Since giving Logitech's Squeezebox Duet music streamer an epic rating of 9.3, we've been eager to see what was next for the Squeezebox world. It turns out it's the Squeezebox Boom -- an audio streamer based on the Duet, with the bonus of built-in speakers and the same feature-packed innards.
It's quite possibly the most exciting streamer we've played with this year, and it's on sale now for £200.
Inside the superb packaging is the weighty and beautifully built Squeezebox Boom. It's encased in a glossy black plastic and resin, with soft-touch controls, top-mounted alarm clock buttons and a terrific dot-matrix display.
This is a two-way audio system, with silk-dome tweeters and woven-cloth woofers sitting on either side of the central control panel, behind non-removable metal grilles. A bunch of buttons sit between the speakers, but most navigation is done with a large central wheel, which can also be pressed to select menu items.
Connectivity wise, twin Wi-Fi antennae are hidden inside the system, and an Ethernet port sits around the back, along with a 3.5mm line-in socket, combined 3.5mm subwoofer/headphone output and the all-important power input. Our only niggle is that having the headphone socket tucked so far away requires you pick up and spin around the Boom to jack in your cans. This socket should really be on the front.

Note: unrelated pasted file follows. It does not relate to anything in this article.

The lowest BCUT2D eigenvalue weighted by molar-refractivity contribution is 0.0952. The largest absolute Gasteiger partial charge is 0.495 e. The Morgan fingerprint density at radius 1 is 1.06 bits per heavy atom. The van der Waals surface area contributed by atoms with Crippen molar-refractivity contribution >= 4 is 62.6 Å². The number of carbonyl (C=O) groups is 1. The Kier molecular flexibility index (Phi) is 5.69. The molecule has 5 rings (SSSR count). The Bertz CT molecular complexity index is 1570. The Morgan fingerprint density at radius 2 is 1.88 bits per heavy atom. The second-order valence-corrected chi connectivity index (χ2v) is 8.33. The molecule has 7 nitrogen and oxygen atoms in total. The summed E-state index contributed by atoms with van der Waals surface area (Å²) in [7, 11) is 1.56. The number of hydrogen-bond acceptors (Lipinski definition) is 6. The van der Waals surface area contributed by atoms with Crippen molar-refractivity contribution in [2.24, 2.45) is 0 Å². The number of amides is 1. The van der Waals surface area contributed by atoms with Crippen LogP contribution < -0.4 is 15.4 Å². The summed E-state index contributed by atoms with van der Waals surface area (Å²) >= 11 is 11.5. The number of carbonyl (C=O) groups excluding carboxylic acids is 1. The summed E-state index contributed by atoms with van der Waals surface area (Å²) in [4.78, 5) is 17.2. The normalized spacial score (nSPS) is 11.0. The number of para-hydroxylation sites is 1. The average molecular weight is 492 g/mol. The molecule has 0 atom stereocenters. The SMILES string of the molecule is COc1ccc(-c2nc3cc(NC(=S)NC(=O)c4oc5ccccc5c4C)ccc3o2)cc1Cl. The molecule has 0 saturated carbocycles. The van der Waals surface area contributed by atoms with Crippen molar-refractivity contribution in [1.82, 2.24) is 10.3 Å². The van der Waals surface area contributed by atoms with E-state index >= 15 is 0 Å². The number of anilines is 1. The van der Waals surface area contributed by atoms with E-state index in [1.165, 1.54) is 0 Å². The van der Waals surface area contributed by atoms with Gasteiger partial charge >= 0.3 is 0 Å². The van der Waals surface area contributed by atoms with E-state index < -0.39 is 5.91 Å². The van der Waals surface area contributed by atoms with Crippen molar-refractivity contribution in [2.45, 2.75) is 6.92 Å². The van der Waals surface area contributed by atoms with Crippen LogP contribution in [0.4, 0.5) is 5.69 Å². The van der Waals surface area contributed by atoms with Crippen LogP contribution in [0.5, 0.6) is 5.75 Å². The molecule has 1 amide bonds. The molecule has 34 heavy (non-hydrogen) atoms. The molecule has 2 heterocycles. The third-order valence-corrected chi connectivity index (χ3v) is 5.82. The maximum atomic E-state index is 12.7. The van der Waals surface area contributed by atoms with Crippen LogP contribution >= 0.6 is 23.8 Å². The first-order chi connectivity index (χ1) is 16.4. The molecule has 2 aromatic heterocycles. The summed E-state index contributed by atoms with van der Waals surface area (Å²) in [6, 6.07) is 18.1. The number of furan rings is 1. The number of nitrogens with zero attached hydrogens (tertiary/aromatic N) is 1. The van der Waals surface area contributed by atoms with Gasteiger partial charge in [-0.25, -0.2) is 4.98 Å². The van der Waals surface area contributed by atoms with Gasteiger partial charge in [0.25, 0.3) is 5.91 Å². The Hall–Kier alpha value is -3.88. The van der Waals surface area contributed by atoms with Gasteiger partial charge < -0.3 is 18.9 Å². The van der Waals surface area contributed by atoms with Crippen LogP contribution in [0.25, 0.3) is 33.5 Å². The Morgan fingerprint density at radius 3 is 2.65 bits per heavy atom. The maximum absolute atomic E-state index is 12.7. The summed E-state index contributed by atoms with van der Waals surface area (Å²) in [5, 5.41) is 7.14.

Regardless of whether you even own a PC, Mac or Linux machine to hook the Boom up to over your home network, you'll still be able to enjoy the system's functionality. It will work with compatible NAS devices, it integrates with your Last.fm account for customised radio streaming and 'scrobbling', pulls podcasts from the Internet and works with an array of other online services and Internet radio providers. You can even listen to the Internet Archive's vast collection of live music recordings, on-demand, free of charge, without so much as a registration with the Archive.org Web site.
But the fun starts when you install the free SqueezeCenter software on your computer. It manages all the media your Boom can pull from your PC, and simply runs in your Web browser. It's extremely simple to use. The software monitors any folders in which you store music and can monitor and make accessible your iTunes library and playlists. It only reads your music files, though, so it won't add play counts or ratings to your library.